Why Hollywood Studios Won't Buy Theater Chains Despite Lifting of Antitrust Rules
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Why Hollywood Studios Won’t Buy Theater Chains Despite Lifting of Antitrust Rules
“I just don’t see them taking that risk in the immediate future — especially with the impact of the pandemic,” Box Office editor Daniel Loria says
Though a judge has now approved the termination of the antitrust rules that, for 71 years, have prevented major Hollywood studios from taking control of theatrical distribution, experts say studios are unlikely to swoop in to buy cinema chains.
The theatrical business, now undergoing potentially significant changes amid the coronavirus pandemic, faces an uncertain future. According to B. Riley FBR analyst Eric Wold, there’s no telling what the major theater chains, mainly AMC, will look like in a couple of years.
When asked what he thinks the chances are that a studio could buy a theater chain, Wold said he believes it’s unlikely. “I don’t see the benefit outweighing the risk,” he said.
The major benefits to studios would be the ability to have full control over how many screens their films play on and how long they’re in theaters before heading to streaming. They could also mine the data collected on moviegoing habits and gain the ability to sell merchandise in the theater.
The pandemic has put a spotlight on the vulnerabilities of the exhibition business. AMC CEO Adam Aron has said that while the theater closures are temporary, “some of our cost-saving initiatives will not be.” Cinema bosses have acknowledged the need to scale back physical locations, especially those that don’t perform as well as others. Rent and lease payments while business has been shut down have been a source of strain.
Any buyer would also have to be OK taking on the debt that cinemas have accrued. At the end of the most recent quarter, Cinemark reported more than $2 billion in long-term debt, and AMC had nearly $6 billion in debt.
The ban on theater chain ownership by studios emerged after the Justice Department’s antitrust division filed a 1938 lawsuit against the major studios that prevented a number of practices by studios, including the purchase of theater chains, setting minimum ticket prices and bundling of movies, among other restrictions.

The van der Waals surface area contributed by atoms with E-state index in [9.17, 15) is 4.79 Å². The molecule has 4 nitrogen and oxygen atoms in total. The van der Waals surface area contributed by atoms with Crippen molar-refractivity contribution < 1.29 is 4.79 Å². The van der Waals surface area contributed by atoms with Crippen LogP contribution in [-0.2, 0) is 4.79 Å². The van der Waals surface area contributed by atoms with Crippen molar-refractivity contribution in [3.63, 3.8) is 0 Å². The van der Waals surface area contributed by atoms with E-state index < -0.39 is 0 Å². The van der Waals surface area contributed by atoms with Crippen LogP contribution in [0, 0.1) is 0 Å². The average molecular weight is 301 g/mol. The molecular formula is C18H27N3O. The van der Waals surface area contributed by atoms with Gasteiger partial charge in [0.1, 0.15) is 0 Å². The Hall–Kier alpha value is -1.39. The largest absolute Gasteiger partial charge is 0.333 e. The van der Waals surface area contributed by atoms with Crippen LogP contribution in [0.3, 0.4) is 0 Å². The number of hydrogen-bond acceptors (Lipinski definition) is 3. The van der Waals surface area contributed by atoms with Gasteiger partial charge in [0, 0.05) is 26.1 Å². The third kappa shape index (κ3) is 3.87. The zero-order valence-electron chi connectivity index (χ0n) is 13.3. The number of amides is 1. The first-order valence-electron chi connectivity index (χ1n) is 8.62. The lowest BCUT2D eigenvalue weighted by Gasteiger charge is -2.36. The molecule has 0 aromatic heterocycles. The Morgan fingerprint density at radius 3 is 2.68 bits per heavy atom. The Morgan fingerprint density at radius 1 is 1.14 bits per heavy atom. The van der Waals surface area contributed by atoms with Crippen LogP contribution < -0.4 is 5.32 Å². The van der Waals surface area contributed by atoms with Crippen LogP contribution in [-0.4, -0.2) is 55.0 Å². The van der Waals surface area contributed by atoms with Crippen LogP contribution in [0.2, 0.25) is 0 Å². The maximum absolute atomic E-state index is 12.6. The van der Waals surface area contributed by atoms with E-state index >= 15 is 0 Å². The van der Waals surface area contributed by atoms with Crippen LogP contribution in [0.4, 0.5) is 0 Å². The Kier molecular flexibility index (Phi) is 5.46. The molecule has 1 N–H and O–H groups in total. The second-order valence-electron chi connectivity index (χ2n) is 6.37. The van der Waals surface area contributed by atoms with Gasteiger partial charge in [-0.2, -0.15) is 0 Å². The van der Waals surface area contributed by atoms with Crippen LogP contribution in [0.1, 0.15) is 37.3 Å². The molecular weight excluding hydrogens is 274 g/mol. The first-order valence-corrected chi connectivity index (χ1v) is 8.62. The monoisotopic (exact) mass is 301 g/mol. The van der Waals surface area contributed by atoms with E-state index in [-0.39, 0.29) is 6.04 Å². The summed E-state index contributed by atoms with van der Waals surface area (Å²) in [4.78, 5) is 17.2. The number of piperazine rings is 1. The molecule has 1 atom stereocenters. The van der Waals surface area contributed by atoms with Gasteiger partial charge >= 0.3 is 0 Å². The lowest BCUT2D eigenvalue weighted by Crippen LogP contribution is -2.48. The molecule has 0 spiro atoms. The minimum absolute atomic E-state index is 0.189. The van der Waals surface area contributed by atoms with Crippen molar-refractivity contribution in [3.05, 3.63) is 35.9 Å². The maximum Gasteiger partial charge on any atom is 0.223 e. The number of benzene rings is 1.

“The demise of the Paramount decrees suggests studios as potential players, but I just don’t see them taking that risk in the immediate future — especially with the impact of the pandemic — considering they are juggling the launch of in-house SVOD platforms, a completely restructured home entertainment ecosystem and additional financial challenges in production and distribution,” Box Office editor Daniel Loria said.
Proponents of terminating the decrees have argued that the advent and growing importance of streaming lessened the need for the regulations.
Most of the major studios now operate their own streaming services, and in the months that theaters have been shut down, studios have even further experimented with theatrical windows and how they distribute films. Disney, for example, is releasing its much-delayed live-action reimagining of “Mulan” to streaming first in the U.S. And other blockbuster content meant to draw audiences back to theaters, like Warner Bros.’ “Tenet,” will open overseas first to capture the international market before a slower rollout in the U.S.
On top of that, last month Universal struck a deal with AMC that gives the studio the ability to make films available for streaming after just 17 days in theaters, as opposed to the typical 90-day window. That deal, if it does indeed become industry-standard as Aron believes, could throw a big wrench into the idea that a traditional studio would want to buy a theater chain.